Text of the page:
Vincent Farnsworth 4:30 p.m., March 15
The musical My Fair Lady is based on a play by Irish playwright George Bernard Shaw. The title of his play is Pygmalion.
The character of Eliza Doolittle was based on a popular actress known as Mrs. Patrick Campbell.
Mrs. Pat, as she was called, was born Beatrice Stella Tanner. She took her name from her first husband, Patrick Campbell. Mrs. Pat grew up in the London suburb of Kensington. This is where Shaw’s inspiration began. Apparently Mrs. Pat’s stage diction was affected to the extreme. Both Shaw and Oscar Wilde recognized in her accent a suburban, social climber.
While watching Mrs. Pat in 1897, Shaw completely forgot the show he was attending as Pygmalion began to develop in his mind.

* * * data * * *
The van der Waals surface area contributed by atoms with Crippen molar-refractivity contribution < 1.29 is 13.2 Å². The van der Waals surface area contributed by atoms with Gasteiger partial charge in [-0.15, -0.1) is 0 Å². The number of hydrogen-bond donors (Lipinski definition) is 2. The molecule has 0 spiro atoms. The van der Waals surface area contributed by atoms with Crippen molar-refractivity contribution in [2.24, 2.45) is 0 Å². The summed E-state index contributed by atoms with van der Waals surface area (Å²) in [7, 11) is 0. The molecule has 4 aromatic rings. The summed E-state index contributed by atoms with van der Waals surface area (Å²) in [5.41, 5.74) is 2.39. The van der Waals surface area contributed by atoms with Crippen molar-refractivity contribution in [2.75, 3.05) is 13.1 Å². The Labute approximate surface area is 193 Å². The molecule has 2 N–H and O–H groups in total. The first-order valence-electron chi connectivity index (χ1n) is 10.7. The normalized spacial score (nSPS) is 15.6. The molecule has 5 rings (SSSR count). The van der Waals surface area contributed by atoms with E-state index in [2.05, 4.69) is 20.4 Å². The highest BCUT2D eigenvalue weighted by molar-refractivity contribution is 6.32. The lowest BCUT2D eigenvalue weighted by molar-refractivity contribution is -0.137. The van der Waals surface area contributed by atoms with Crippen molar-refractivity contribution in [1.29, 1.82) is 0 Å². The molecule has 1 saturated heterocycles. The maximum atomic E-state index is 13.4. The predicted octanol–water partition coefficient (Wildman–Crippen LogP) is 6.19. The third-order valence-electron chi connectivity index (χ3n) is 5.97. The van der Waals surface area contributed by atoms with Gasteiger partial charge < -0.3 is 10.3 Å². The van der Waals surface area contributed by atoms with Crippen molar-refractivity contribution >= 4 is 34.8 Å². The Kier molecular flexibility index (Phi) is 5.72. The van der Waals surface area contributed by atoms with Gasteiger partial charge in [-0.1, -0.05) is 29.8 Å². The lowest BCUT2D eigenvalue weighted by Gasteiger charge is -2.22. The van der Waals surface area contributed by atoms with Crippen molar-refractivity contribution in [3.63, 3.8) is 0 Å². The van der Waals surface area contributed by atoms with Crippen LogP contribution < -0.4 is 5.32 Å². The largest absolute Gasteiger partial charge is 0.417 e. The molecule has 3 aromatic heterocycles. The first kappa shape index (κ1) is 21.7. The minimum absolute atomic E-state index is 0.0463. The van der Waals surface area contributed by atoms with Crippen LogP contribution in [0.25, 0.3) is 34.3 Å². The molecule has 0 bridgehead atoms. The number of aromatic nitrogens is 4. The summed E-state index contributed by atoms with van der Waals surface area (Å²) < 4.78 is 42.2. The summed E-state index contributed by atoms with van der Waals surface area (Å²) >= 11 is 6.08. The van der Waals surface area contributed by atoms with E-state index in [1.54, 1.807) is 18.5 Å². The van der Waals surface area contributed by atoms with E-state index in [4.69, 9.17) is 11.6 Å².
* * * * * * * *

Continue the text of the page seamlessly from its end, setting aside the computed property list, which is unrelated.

Shaw addresses class distinction via accent and manners. With Eliza Doolittle, phonetics professor Henry Higgins changes her form, not her content.
Shaw is demonstrating that even a cockney, flower girl can pass for royalty if she has the correct manners and patterns of speech.
What does this say about society and class distinction? Is it all just smoke and mirrors?
How we speak does tell others something of who we are, or at least who we want to be. The manner in which we speak can enhance or diminish the content of our words which is to say the thoughts that we verbalize.
This aspect of Pygmalion, the aspect of accent and class, is only the tip of the iceberg.
In America, we run into the distinction of race and speech patterns. We also have the relatively new development of the sound bite in politics.
Shaw’s play is brilliant and the themes go beyond class and accent but there isn’t enough room for all of it here.